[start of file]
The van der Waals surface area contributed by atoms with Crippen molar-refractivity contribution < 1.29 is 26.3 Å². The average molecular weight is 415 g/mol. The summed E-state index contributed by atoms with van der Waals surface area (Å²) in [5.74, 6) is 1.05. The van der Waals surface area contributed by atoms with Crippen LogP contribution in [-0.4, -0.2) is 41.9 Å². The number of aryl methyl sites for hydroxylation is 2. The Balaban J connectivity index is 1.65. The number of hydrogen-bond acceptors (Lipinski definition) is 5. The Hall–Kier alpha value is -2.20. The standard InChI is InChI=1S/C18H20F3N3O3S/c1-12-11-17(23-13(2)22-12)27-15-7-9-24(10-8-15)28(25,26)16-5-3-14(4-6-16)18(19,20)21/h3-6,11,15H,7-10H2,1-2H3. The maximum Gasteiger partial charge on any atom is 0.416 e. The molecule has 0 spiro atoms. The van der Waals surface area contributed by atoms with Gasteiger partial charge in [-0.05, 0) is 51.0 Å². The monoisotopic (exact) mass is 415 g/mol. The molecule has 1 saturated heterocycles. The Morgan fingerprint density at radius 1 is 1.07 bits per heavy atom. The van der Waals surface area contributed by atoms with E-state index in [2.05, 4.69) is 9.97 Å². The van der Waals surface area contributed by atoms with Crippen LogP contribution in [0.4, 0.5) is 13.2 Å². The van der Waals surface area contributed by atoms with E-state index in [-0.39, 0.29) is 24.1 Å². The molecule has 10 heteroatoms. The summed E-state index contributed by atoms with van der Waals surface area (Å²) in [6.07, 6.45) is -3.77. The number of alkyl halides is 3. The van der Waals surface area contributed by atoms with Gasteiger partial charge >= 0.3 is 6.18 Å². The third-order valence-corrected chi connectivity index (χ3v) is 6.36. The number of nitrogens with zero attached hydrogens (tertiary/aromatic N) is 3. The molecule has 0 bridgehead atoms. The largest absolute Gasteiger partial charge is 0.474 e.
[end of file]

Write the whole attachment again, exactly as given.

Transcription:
The van der Waals surface area contributed by atoms with Crippen molar-refractivity contribution < 1.29 is 26.3 Å². The average molecular weight is 415 g/mol. The summed E-state index contributed by atoms with van der Waals surface area (Å²) in [5.74, 6) is 1.05. The van der Waals surface area contributed by atoms with Crippen LogP contribution in [-0.4, -0.2) is 41.9 Å². The number of aryl methyl sites for hydroxylation is 2. The Balaban J connectivity index is 1.65. The number of hydrogen-bond acceptors (Lipinski definition) is 5. The Hall–Kier alpha value is -2.20. The standard InChI is InChI=1S/C18H20F3N3O3S/c1-12-11-17(23-13(2)22-12)27-15-7-9-24(10-8-15)28(25,26)16-5-3-14(4-6-16)18(19,20)21/h3-6,11,15H,7-10H2,1-2H3. The maximum Gasteiger partial charge on any atom is 0.416 e. The molecule has 0 spiro atoms. The van der Waals surface area contributed by atoms with Gasteiger partial charge in [-0.05, 0) is 51.0 Å². The monoisotopic (exact) mass is 415 g/mol. The molecule has 1 saturated heterocycles. The Morgan fingerprint density at radius 1 is 1.07 bits per heavy atom. The van der Waals surface area contributed by atoms with E-state index in [2.05, 4.69) is 9.97 Å². The van der Waals surface area contributed by atoms with Crippen LogP contribution in [0.4, 0.5) is 13.2 Å². The van der Waals surface area contributed by atoms with E-state index in [-0.39, 0.29) is 24.1 Å². The molecule has 10 heteroatoms. The summed E-state index contributed by atoms with van der Waals surface area (Å²) in [6.07, 6.45) is -3.77. The number of alkyl halides is 3. The van der Waals surface area contributed by atoms with Gasteiger partial charge >= 0.3 is 6.18 Å². The third-order valence-corrected chi connectivity index (χ3v) is 6.36. The number of nitrogens with zero attached hydrogens (tertiary/aromatic N) is 3. The molecule has 0 bridgehead atoms. The largest absolute Gasteiger partial charge is 0.474 e.